Say hello to MassDevice +5, a bite-sized view of the top five medtech stories of the day. This feature of MassDevice.com’s coverage highlights our 5 biggest and most influential stories from the day’s news to make sure you’re up to date on the headlines that continue to shape the medical device industry.
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Shares in Pulmatrix jumped more than 8% today on rumors that the company’s collaboration partner Mylan may be interested in a takeover bid.
In 2015, the 2 companies inked an ex-U.S. development deal for PUR0200, Pulmatrix’s investigational bronchodilator for the treatment of chronic obstructive pulmonary disease. Mylan had an option on the rights to the COPD candidate, but reportedly did not exercise it. Read more
NuVasive Inc. said today that the FDA granted 510(k) clearance for its CoRoent small interbody implant for fusion procedures in the cervical spine, claiming it as the 1st U.S. nod for a cervical cage used at up to 4 levels.
The CoRoent device is an interbody cage made of PEEK-Optima polymer, designed to stabilize the cervical spinal during fusion. It’s hollow to allow autogenous and/or allogeneic bone grafts to be inserted. The FDA clearance covers the CoRoent small, small lordotic, small lordotic plus, small hyperlordotic and small contoured implants, San Diego-based NuVasive said. Read more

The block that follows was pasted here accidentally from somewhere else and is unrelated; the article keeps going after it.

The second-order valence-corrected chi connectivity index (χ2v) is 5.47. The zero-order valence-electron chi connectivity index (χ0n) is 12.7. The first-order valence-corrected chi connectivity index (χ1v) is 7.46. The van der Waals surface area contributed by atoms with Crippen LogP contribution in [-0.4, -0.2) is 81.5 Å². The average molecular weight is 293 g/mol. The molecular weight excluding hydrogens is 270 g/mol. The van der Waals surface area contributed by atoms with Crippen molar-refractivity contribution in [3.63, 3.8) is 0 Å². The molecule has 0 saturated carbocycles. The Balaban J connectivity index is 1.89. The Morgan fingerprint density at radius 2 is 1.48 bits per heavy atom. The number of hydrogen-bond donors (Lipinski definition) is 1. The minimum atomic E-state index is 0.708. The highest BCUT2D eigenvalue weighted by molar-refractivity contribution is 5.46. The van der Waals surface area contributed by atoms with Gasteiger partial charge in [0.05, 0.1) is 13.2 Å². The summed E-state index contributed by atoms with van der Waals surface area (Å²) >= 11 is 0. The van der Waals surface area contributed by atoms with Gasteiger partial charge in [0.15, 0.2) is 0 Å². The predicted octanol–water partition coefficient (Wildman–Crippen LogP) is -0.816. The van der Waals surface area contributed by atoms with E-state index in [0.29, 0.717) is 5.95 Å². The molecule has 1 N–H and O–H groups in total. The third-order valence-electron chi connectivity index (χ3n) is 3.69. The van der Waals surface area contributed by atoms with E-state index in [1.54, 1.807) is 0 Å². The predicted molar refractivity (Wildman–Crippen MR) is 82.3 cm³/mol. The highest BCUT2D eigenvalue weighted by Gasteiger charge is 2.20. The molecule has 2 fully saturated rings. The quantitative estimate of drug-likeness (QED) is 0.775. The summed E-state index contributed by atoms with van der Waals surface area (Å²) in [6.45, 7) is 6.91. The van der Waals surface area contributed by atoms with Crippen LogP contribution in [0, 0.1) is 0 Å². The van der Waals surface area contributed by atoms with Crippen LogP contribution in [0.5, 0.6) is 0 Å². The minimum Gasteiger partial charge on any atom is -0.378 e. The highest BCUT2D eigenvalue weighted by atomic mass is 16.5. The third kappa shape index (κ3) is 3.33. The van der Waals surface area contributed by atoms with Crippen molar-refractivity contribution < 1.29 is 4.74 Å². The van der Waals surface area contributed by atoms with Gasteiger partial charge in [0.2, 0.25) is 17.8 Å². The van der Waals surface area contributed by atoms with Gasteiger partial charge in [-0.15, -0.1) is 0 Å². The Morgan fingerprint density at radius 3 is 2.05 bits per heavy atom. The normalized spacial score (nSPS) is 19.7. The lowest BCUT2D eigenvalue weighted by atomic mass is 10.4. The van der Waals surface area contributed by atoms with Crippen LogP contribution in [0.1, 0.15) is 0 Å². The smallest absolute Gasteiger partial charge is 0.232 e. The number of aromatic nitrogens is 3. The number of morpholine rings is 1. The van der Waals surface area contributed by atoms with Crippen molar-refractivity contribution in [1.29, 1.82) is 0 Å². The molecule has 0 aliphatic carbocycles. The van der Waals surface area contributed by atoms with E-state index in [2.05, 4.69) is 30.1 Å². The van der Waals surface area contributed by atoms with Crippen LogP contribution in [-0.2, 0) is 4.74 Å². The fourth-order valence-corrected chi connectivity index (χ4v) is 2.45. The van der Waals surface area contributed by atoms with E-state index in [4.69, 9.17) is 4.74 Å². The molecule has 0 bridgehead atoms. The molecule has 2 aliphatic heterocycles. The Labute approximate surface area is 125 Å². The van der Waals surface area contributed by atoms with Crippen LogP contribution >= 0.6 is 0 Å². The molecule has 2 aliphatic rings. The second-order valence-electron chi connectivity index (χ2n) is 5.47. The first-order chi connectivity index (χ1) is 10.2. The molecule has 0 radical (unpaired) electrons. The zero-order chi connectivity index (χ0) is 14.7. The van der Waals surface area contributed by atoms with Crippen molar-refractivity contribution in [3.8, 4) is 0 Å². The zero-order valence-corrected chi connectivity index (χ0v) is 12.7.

The FDA is reportedly set to revamp its inspection program in a few months, according to Dr. Jeffrey Shuren, the director of the safety watchdog’s Center for Devices & Radiological Health.
Testifying before the House Energy & Commerce Committee yesterday, Shuren said the CDRH’s Office of Regulatory Affairs aims to improve its efficiency in conducting inspections of facilities where medical devices and drugs are made. Read more
The private equity owners of ConvaTec drummed up about $1.21 billion by selling off a 19% stake in the British medical device maker.
PE shops Nordic Capital and Avista sold 375 million shares at £2.60 apiece in the over-subscribed offering, after raising the float from 300 million shares, according to bookrunner UBS. Read more
Donald Trump’s nominee to head the FDA, Dr. Scott Gottlieb, reportedly told ethics officials at the Office of Government Ethics he plans to recuse himself for 1 year from agency decisions on more than 20 companies, including GlaxoSmithKline and Bristol-Myers Squibb.
Gottlieb has received millions of dollars for his roles as advisor, paid speaker and consultant to the companies, according to regulatory documents. He has also provided seed money for small, fledgling companies, advising them on regulatory matters. Read more